Thoughts From A Blonde Asian

Blonde Asian illustration 1Rinsing off the last bit of the brown hair dye from my hair, my mom looked at me and went, “You were right, you do look better with yellow hair.” I looked her at with my go-to “I told you so” face while lamenting for my blonde hair. It has become a nonverbal agreement between my parents and I that every time I go back to China, I would cut my hair short and dye it back to my natural color. Failing to correct my hair to the acceptable color before going home, plus getting a comment from my aunt who found my new hair color “interesting,” my mom suddenly decided it would be “ a lot of fun” if we dyed our hair together.

So here is the thing, I am a guy who happens to look and sound like a girl. Because of this, my parents would always force me to cut my hair whenever it reaches a “misleading” length. Since I came to the U.S. for college away from home, I decided to grow my hair out and just let people think whatever they think of me. Let’s face it, there will always be people who love you and those who hate you regardless of who you are or how you look.

In my sophomore year, I realized just having long hair was boring so I started experimenting with different colors. My experiments, however, was soon paused because my parents were frustrated that they had to explain my gender to other people whenever they show pictures of me with long light-colored hair. Hence the nonverbal agreement, criteria of such agreement entails me not sending them any pictures of myself with long hair, no video chatting with long hair, cutting my hair before going back home, and saying “okay” whenever my mom feels my hair’s too long and might cause confusion. At this point, you may think that I am portraying my Chinese parents as conservative, strict, and cold-hearted monsters. The truth, on the contrary, is that they are subjects of others’ perceptions and as much as they love me, they want me to be accepted by society. I, however, was tired of keeping up with a “socially acceptable” appearance at that point in my life. So as any rebellious college kid would do, I began to see my hair choice as a symbol of freedom as if my long light-colored hair is a liberating agent that could set me free from repression.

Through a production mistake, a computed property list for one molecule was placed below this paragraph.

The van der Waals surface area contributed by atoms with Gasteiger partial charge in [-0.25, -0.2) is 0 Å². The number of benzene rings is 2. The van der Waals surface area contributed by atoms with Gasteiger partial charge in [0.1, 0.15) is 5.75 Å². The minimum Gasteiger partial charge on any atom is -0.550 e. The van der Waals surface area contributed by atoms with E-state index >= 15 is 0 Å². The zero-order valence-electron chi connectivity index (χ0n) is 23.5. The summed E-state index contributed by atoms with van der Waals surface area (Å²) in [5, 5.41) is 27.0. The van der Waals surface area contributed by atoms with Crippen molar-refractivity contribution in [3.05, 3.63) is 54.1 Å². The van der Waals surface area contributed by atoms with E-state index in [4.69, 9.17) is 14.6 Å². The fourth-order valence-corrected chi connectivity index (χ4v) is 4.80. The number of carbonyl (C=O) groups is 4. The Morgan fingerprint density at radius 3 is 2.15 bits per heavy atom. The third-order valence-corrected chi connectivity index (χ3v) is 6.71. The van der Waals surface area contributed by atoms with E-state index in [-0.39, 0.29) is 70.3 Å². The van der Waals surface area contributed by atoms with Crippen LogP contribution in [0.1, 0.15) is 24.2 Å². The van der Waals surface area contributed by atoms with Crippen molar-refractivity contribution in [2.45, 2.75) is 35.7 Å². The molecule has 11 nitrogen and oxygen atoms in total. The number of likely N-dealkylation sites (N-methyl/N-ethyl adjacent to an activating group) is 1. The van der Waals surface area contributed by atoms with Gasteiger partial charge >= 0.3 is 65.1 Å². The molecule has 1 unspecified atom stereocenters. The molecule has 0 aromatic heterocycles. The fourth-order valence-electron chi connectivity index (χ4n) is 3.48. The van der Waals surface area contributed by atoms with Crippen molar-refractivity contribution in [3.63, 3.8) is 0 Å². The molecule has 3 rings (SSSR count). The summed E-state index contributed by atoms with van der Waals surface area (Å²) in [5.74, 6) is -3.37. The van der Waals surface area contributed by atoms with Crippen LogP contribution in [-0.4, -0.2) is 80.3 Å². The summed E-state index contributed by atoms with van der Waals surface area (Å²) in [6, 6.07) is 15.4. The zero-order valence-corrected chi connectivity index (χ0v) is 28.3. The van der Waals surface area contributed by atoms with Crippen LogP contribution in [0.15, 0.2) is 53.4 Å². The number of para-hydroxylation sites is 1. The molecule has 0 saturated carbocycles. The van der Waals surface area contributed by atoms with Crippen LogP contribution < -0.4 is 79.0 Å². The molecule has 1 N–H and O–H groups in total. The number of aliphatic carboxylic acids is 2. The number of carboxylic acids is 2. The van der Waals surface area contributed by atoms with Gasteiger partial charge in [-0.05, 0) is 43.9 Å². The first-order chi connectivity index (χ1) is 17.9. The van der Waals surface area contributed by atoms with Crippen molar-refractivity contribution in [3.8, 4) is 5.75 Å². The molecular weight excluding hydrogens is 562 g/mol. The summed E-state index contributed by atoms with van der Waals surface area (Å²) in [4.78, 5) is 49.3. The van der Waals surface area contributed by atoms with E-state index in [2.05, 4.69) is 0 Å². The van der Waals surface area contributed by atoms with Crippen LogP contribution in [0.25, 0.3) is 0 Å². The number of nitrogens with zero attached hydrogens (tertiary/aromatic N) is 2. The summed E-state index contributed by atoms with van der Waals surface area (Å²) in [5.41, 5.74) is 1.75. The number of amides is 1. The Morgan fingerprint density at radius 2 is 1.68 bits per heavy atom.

Or so I believed.